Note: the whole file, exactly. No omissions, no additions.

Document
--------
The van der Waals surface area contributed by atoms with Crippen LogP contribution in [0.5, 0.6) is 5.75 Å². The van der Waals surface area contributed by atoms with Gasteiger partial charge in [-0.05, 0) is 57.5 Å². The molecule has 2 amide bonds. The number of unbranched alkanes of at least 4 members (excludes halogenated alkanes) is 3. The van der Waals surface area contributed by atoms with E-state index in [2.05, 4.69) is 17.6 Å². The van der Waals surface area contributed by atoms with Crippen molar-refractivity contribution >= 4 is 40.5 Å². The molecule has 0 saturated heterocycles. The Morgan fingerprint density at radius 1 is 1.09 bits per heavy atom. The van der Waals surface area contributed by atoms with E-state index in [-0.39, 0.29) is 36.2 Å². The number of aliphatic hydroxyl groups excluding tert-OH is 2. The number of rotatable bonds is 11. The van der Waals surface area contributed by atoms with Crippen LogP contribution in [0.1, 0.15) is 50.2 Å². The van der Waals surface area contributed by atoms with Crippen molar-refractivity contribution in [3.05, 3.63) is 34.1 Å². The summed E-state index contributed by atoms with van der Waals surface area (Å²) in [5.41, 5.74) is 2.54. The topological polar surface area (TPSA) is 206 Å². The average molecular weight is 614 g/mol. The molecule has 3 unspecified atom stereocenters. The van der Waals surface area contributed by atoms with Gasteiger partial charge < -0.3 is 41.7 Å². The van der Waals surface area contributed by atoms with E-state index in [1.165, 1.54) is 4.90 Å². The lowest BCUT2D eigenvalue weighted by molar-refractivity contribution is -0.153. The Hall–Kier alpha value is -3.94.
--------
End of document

The van der Waals surface area contributed by atoms with Crippen LogP contribution in [0.5, 0.6) is 5.75 Å². The van der Waals surface area contributed by atoms with Gasteiger partial charge in [-0.05, 0) is 57.5 Å². The molecule has 2 amide bonds. The number of unbranched alkanes of at least 4 members (excludes halogenated alkanes) is 3. The van der Waals surface area contributed by atoms with E-state index in [2.05, 4.69) is 17.6 Å². The van der Waals surface area contributed by atoms with Crippen molar-refractivity contribution >= 4 is 40.5 Å². The molecule has 0 saturated heterocycles. The Morgan fingerprint density at radius 1 is 1.09 bits per heavy atom. The van der Waals surface area contributed by atoms with E-state index in [-0.39, 0.29) is 36.2 Å². The number of aliphatic hydroxyl groups excluding tert-OH is 2. The number of rotatable bonds is 11. The van der Waals surface area contributed by atoms with Crippen LogP contribution in [0.1, 0.15) is 50.2 Å². The van der Waals surface area contributed by atoms with Crippen molar-refractivity contribution in [3.05, 3.63) is 34.1 Å². The summed E-state index contributed by atoms with van der Waals surface area (Å²) in [5.41, 5.74) is 2.54. The topological polar surface area (TPSA) is 206 Å². The average molecular weight is 614 g/mol. The molecule has 3 unspecified atom stereocenters. The van der Waals surface area contributed by atoms with Gasteiger partial charge < -0.3 is 41.7 Å². The van der Waals surface area contributed by atoms with E-state index in [1.165, 1.54) is 4.90 Å². The lowest BCUT2D eigenvalue weighted by molar-refractivity contribution is -0.153. The Hall–Kier alpha value is -3.94.